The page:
Phil Warren, a Vietnam conscript, stands with Stephen O’Neil and James Eusebio in one of the two rooms the RSL has been allocated at the Charlottes Vineyard Community Centre. Picture: Gera Kazakov

Veterans club without a home for 20 years

The Ellenbrook RSL has bounced between five community venues is yet to find a place to call their own.
August 31, 2023
Gera Kazakov

FOR more than 20 years now, members of the Ellenbrook RSL have not had a space they can truly call home.

Currently housed at Charlottes Vineyard Community Centre, they have two small rooms that they call their own, while the rest of the building can be hired out for $40 an hour according to the City of Swan website listing.

Ellenbrook RSL was established in 2001, and Ellenbrook RSL president Stephen O’Neil said since then they have been at five different premises.

“We originally started at the Woodlake community centre, we then moved from there to the bowling club, then to the hotel for a little while, then back to Woodlake, and then we got this place,” he said.   

Mr O’Neil served in the army reserves for 21 years, then did two years full-time service in the army, before taking a break and then becoming club president.

He said that by having their own clubhouse they would be able to create a welcoming space for veterans.

“If you provide them a place where you can talk about things, and people can pass ideas back and forwards, they can come to a better understanding and way to manage things,” he said.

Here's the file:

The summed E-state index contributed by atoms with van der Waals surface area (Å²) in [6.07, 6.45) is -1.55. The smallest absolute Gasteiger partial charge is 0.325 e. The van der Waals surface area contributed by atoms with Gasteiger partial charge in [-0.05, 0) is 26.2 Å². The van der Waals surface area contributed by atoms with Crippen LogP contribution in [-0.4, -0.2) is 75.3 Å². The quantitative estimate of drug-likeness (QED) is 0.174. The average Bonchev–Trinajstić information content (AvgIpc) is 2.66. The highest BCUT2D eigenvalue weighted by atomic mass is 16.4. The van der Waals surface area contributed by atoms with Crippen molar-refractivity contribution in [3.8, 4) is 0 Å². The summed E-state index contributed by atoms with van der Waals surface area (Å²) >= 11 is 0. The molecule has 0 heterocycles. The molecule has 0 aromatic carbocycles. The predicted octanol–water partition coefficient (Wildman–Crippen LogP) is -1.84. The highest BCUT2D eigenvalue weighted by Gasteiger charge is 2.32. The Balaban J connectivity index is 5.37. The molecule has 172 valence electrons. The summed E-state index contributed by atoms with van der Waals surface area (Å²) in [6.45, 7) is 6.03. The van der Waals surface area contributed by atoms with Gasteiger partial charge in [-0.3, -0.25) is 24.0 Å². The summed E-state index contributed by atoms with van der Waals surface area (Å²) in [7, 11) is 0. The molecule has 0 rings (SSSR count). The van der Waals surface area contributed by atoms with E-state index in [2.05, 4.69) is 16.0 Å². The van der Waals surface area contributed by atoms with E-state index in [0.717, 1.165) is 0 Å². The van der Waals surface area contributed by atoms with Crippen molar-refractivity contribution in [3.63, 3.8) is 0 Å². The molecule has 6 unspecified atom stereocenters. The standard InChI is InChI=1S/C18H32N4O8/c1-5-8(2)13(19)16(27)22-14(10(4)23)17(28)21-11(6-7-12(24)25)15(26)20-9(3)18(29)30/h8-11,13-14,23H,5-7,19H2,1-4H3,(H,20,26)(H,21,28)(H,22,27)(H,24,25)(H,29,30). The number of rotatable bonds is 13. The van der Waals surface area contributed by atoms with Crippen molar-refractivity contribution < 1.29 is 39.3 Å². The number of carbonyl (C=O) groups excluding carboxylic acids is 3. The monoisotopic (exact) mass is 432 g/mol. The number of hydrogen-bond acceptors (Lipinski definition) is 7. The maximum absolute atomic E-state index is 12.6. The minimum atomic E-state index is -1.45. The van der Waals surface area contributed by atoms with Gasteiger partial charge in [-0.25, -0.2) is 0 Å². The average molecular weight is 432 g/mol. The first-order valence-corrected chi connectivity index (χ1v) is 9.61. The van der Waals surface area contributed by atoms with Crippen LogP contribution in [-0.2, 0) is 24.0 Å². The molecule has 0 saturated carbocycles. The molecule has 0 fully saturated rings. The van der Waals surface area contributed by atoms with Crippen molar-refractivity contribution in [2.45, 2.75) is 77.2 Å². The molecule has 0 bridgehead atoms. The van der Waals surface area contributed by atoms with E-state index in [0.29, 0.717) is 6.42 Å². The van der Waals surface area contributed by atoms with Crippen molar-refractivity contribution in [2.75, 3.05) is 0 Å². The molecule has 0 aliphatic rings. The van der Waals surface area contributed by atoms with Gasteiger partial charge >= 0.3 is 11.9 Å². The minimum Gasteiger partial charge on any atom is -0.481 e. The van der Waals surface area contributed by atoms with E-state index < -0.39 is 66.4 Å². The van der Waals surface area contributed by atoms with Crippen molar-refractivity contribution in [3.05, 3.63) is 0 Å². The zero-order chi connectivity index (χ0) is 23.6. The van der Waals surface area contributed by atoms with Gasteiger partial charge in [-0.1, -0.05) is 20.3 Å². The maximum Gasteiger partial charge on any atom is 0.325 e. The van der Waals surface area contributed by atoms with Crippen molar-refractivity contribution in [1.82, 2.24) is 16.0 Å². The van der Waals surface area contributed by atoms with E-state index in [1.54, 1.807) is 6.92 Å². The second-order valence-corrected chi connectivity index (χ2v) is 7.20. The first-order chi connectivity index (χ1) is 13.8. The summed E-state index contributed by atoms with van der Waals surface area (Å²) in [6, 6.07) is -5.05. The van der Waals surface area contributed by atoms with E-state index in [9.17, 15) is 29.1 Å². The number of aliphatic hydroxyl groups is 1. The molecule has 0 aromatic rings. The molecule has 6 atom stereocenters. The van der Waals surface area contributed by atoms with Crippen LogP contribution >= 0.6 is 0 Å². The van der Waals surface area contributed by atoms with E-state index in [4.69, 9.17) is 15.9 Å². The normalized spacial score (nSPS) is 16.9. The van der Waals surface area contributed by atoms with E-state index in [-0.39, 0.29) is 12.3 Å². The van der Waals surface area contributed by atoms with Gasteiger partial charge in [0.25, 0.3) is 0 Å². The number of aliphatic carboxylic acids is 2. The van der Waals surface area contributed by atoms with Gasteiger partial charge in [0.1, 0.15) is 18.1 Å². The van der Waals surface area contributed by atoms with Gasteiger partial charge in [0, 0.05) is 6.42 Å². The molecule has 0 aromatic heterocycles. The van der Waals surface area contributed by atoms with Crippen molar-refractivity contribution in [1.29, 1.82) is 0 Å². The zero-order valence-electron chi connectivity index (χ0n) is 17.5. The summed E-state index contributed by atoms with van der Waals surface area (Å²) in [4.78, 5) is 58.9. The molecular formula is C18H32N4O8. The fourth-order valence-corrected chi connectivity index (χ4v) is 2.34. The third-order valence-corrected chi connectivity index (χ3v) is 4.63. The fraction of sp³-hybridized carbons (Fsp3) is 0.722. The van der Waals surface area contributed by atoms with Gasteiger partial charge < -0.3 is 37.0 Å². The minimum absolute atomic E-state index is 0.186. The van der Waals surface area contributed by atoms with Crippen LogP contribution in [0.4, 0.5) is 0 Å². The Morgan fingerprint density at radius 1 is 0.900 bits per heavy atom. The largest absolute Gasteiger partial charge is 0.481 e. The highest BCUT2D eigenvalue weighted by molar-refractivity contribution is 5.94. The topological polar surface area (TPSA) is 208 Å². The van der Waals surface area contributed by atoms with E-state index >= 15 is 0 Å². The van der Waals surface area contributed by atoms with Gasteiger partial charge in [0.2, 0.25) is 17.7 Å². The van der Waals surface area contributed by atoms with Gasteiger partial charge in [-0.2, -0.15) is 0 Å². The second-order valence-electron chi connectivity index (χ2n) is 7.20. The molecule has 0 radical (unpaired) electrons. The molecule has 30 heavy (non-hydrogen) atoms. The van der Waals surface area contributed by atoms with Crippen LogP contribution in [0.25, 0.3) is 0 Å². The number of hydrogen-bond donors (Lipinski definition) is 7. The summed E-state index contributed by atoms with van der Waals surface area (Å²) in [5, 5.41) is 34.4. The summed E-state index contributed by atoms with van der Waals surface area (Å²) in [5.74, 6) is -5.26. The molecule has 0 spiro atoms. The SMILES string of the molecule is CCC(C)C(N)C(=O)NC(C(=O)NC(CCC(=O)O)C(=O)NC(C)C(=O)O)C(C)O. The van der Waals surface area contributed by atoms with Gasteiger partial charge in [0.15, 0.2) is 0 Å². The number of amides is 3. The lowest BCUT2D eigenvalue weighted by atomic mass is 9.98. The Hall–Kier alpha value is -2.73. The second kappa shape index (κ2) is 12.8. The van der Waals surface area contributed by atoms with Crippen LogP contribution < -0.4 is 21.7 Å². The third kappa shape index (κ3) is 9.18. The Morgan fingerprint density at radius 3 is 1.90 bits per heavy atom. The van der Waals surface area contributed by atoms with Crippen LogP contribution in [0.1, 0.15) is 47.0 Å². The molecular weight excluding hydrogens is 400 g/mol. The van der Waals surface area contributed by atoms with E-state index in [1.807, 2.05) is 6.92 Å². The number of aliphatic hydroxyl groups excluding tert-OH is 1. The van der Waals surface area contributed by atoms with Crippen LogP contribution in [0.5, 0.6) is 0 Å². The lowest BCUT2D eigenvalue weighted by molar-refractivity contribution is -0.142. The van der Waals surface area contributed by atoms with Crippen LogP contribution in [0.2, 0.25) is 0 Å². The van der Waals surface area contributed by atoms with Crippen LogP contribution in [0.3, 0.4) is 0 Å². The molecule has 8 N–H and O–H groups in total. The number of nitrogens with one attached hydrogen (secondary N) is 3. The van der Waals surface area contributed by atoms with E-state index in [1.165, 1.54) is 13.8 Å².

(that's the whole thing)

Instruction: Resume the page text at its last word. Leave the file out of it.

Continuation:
Mr O’Neil said the Ellenbrook RSL has plans to build a new Anzac memorial for the community, and that having a club house close to that the RSL would also be able to create an environment that veterans could feel comfortable in.

Mr O’Neil believes that everyone who has served, either in defence or emergency services, needs a space in which they can get together and discuss issues affecting them, such as post-traumatic stress disorder.

“It’s not an answer for everything, but it is a step in the right direction, to have a place where they can communicate with like-minded people,” he said.


Veteran and Professor of sociology (defence and veteran studies) at Flinders University Ben Wadham, who is also the director of Open Door: Understanding and Supporting Service Personnel and their Families said that RSLs are important spaces that help veterans transition back into the civilian world.

“If a veteran has identified a group of other veterans who they are comfortable with this can help their transition and resettlement back into civilian life,’’ he said.

“A veteran organisation, especially an RSL, must have a permanent premises that are relevant and comfortable for the veterans using that space.

“Not having a permanent space that is relevant and comfortable contributes to the upheaval that veterans can experience after service.

“It makes it difficult to reengage a new identity, purpose and belonging.’’

Ellenbrook RSL media officer James Eusebio, a Vietnam conscript who served from 1967 to 1969, said it was important to have a clubhouse as the area was going to grow.

“For us, we’re the keepers of Anzac Day and Remembrance Day,’’ he said.

“We’ve got all these people that we’ve got to cater for, so to build our own clubhouse, to build our own memorial, this is our legacy.’’

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